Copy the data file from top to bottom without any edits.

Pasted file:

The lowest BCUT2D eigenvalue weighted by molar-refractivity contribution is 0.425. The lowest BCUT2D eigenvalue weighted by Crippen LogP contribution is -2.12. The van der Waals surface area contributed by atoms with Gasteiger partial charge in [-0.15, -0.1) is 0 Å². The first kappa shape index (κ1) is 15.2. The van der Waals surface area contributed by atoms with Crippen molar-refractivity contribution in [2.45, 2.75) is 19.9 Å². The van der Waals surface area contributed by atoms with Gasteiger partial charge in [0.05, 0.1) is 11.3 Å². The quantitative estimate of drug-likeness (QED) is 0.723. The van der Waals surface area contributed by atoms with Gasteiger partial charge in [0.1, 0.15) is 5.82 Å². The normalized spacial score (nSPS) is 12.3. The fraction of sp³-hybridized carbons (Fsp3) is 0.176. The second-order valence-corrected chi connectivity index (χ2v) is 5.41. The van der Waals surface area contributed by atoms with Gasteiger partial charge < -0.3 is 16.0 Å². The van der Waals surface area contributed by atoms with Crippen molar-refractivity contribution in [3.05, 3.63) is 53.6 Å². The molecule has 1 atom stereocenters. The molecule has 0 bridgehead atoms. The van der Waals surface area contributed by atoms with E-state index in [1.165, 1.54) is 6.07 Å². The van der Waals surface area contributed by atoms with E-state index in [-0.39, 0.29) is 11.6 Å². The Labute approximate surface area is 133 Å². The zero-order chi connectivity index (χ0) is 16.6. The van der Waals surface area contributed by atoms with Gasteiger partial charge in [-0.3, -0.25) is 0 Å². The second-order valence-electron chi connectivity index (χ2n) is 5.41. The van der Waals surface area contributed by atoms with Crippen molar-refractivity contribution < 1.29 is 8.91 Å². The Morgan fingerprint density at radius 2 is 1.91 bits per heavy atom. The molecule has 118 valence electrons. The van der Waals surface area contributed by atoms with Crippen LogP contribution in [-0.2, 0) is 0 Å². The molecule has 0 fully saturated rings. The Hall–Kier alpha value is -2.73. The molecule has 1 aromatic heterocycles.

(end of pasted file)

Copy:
The lowest BCUT2D eigenvalue weighted by molar-refractivity contribution is 0.425. The lowest BCUT2D eigenvalue weighted by Crippen LogP contribution is -2.12. The van der Waals surface area contributed by atoms with Gasteiger partial charge in [-0.15, -0.1) is 0 Å². The first kappa shape index (κ1) is 15.2. The van der Waals surface area contributed by atoms with Crippen molar-refractivity contribution in [2.45, 2.75) is 19.9 Å². The van der Waals surface area contributed by atoms with Gasteiger partial charge in [0.05, 0.1) is 11.3 Å². The quantitative estimate of drug-likeness (QED) is 0.723. The van der Waals surface area contributed by atoms with Gasteiger partial charge in [0.1, 0.15) is 5.82 Å². The normalized spacial score (nSPS) is 12.3. The fraction of sp³-hybridized carbons (Fsp3) is 0.176. The second-order valence-corrected chi connectivity index (χ2v) is 5.41. The van der Waals surface area contributed by atoms with Gasteiger partial charge < -0.3 is 16.0 Å². The van der Waals surface area contributed by atoms with Crippen molar-refractivity contribution in [3.05, 3.63) is 53.6 Å². The molecule has 1 atom stereocenters. The molecule has 0 bridgehead atoms. The van der Waals surface area contributed by atoms with E-state index in [1.165, 1.54) is 6.07 Å². The van der Waals surface area contributed by atoms with E-state index in [-0.39, 0.29) is 11.6 Å². The Labute approximate surface area is 133 Å². The zero-order chi connectivity index (χ0) is 16.6. The van der Waals surface area contributed by atoms with Gasteiger partial charge in [-0.3, -0.25) is 0 Å². The second-order valence-electron chi connectivity index (χ2n) is 5.41. The van der Waals surface area contributed by atoms with Crippen molar-refractivity contribution < 1.29 is 8.91 Å². The Morgan fingerprint density at radius 2 is 1.91 bits per heavy atom. The molecule has 118 valence electrons. The van der Waals surface area contributed by atoms with Crippen LogP contribution in [-0.2, 0) is 0 Å². The molecule has 0 fully saturated rings. The Hall–Kier alpha value is -2.73. The molecule has 1 aromatic heterocycles.